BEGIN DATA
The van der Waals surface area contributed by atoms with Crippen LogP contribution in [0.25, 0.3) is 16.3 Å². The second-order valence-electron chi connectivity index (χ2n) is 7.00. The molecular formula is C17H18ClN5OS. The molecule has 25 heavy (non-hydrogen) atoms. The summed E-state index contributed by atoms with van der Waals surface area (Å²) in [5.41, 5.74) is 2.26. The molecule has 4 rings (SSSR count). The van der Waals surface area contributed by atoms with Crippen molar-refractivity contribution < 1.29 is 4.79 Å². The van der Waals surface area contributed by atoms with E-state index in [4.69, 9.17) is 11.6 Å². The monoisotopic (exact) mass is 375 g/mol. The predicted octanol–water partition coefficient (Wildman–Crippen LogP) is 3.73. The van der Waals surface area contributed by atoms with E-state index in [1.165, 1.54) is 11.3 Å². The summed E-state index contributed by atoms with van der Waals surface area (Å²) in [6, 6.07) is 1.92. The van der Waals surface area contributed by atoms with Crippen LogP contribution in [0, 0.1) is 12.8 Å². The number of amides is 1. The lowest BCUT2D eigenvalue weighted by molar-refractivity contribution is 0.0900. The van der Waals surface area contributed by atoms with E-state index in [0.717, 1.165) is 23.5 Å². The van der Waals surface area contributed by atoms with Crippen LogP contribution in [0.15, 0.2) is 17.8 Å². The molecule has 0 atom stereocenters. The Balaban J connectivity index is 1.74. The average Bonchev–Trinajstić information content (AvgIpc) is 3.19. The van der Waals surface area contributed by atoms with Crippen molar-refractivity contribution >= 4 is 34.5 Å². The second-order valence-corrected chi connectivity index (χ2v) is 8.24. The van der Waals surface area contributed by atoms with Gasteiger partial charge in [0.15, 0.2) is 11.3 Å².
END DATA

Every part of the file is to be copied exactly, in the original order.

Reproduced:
The van der Waals surface area contributed by atoms with Crippen LogP contribution in [0.25, 0.3) is 16.3 Å². The second-order valence-electron chi connectivity index (χ2n) is 7.00. The molecular formula is C17H18ClN5OS. The molecule has 25 heavy (non-hydrogen) atoms. The summed E-state index contributed by atoms with van der Waals surface area (Å²) in [5.41, 5.74) is 2.26. The molecule has 4 rings (SSSR count). The van der Waals surface area contributed by atoms with Crippen molar-refractivity contribution < 1.29 is 4.79 Å². The van der Waals surface area contributed by atoms with E-state index in [4.69, 9.17) is 11.6 Å². The monoisotopic (exact) mass is 375 g/mol. The predicted octanol–water partition coefficient (Wildman–Crippen LogP) is 3.73. The van der Waals surface area contributed by atoms with E-state index in [1.165, 1.54) is 11.3 Å². The summed E-state index contributed by atoms with van der Waals surface area (Å²) in [6, 6.07) is 1.92. The van der Waals surface area contributed by atoms with Crippen LogP contribution in [0, 0.1) is 12.8 Å². The number of amides is 1. The lowest BCUT2D eigenvalue weighted by molar-refractivity contribution is 0.0900. The van der Waals surface area contributed by atoms with E-state index in [0.717, 1.165) is 23.5 Å². The van der Waals surface area contributed by atoms with Crippen LogP contribution in [0.15, 0.2) is 17.8 Å². The molecule has 0 atom stereocenters. The Balaban J connectivity index is 1.74. The average Bonchev–Trinajstić information content (AvgIpc) is 3.19. The van der Waals surface area contributed by atoms with Crippen molar-refractivity contribution >= 4 is 34.5 Å². The second-order valence-corrected chi connectivity index (χ2v) is 8.24. The van der Waals surface area contributed by atoms with Gasteiger partial charge in [0.15, 0.2) is 11.3 Å².